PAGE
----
ABOVE PHOTO: Patricia Wilson Aden, President and CEO African American Museum in Philadelphia.
(Photo Credit: Whitney Thomas)
The African American Museum in Philadelphia (AAMP) recently announced the appointment of Patricia Wilson Aden as its new President and CEO. Aden had served as Interim President since the December 2012 departure of previous President and CEO Romona Riscoe Benson. Consistent with the Succession Plan adopted by the Board in 2008, Aden took over the leadership of the Museum while a national search for Riscoe Benson’s replacement was initiated. As noted by Claire Lomax, Chair of AAMP’s Board of Directors, Aden quickly emerged as the best person to lead the Museum through its next phase. “AAMP is at a pivotal point in its 37 year history and in Patty, we have a person who understands our mission, our operation, our potential and our vision for the future.”
Aden assumes her new responsibilities with open and optimistic eyes and brings nearly three decades of experience in non-profit management to her position. She joined AAMP in 2010 as the Museum’s Vice President of Operations, a role that provided considerable exposure to the challenges and opportunities of this important cultural asset. Prior to joining AAMP, Aden served as the Executive Director of the Rhythm & Blues Foundation, the only national non-profit dedicated to preserving Rhythm & Blues as a unique American musical genre. Before working with the Foundation, she was Vice President for Arts & Culture for Universal Companies, a non-profit founded by legendary R&B producer Kenny Gamble. Her focus at Universal Companies included conceptualization of the Philadelphia Economic Development and Musical Heritage Strategy.
Aden began her career in the field of historic preservation. As Director of the Mid-Atlantic Regional Office of the National Trust for Historic Preservation, she coordinated capacity-building for statewide preservation organizations in the mid-Atlantic as well as the Virgin Islands and Puerto Rico. She also held positions as the President of the Preservation Alliance of Greater Philadelphia and the Executive Director of the District of Columbia’s Preservation League.
AAMP’s current exhibition, “Come See About Me: The Mary Wilson Supremes Collection,” which features gowns once worn by Motown recording artists The Supremes, was Aden’s brainchild. The exhibition has drawn national attention, raised awareness of AAMP, attracted new audiences in unprecedented numbers and earned financial support from PNC Bank and other corporate supporters. “We wanted to present an exhibition that would tell an iconic story of American pop culture that would not only resonate with the museum’s traditional audience, but also speak to a broader audience base,” Aden said. Due to its popularity, “Come See About Me” has been extended through August 18.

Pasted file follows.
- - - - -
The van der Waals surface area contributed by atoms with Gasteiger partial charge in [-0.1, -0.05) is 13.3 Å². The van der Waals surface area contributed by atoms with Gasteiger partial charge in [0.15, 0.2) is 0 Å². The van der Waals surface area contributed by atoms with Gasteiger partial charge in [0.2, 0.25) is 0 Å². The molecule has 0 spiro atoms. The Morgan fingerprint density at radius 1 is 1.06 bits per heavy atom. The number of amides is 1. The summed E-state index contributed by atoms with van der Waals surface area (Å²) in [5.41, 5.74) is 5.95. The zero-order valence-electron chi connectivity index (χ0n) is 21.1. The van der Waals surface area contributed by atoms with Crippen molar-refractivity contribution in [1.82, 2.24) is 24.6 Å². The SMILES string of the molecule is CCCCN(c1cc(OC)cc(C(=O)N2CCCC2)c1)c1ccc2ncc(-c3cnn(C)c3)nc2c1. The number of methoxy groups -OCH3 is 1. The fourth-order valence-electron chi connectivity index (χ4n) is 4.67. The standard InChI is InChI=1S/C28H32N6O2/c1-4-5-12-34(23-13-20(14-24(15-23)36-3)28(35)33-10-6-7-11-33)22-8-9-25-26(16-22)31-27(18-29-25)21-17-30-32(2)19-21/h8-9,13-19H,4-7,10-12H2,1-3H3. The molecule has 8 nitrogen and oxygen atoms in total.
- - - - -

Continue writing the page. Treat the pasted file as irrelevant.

Lomax sees a bright future for AAMP with Aden at the helm, ready to take on both creative and operational leadership. “We are now poised to advance the museum’s mission by engaging in comprehensive, bold initiatives that will capitalize on our recent successes, and remind people of AAMP’s contribution to the vibrancy of Philadelphia’s cultural landscape,” she said. “We hope to attract supporters of arts and culture in the city to invest in AAMP’s exciting plans for remaining relevant and accessible to the broader community.” Aden voiced similar goals. Future plans for the museum call for an expansion of the breadth and depth of its exhibits and educational programming that will build AAMP’s visibility and attract new resources to fulfill its mission. “Our institution offers an American story that must be offered to all. We are exploring this vision in the partnerships we pursue, along with the dynamic programming we will develop,” she said.
Aden’s vision for the museum also includes focused efforts to mentor the next generation of talent in the field of African American history and stewardship. The museum hopes to continue its current Fellowship in Museum Practice program funded by The Institute of Museum and Library Science (IMLS). The program provides students pursuing graduate level degrees in African American history and related fields valuable hands-on experience by working in the museum for one year.
The museum is well positioned to be the region’s focal point of African American culture and to be an invaluable hospitality partner in curating the Philadelphia experience. “We are thrilled with the appointment of Patricia Wilson Aden as president of the African American Museum of Philadelphia,” said Meryl Levitz, president and CEO of Greater Philadelphia Tourism Marketing Corporation. “She has been a great partner and with her extensive cultural background and history with the museum, she will be great in this role – both for AAMP and for Philadelphia.”
“Patricia’s vision for strategic programming offerings will truly support our presentations to meeting planners who are seeking the solid cultural and historical aspects of this city as the backdrop to their convention experience,” stated Jack Ferguson, President & CEO of PCVB.
Aden holds a Bachelor of Arts in History from Spelman College and a Master of Arts in Historic Preservation Planning from Cornell University. She also received an Honorary Doctorate of Arts from Davis and Elkins College in West Virginia.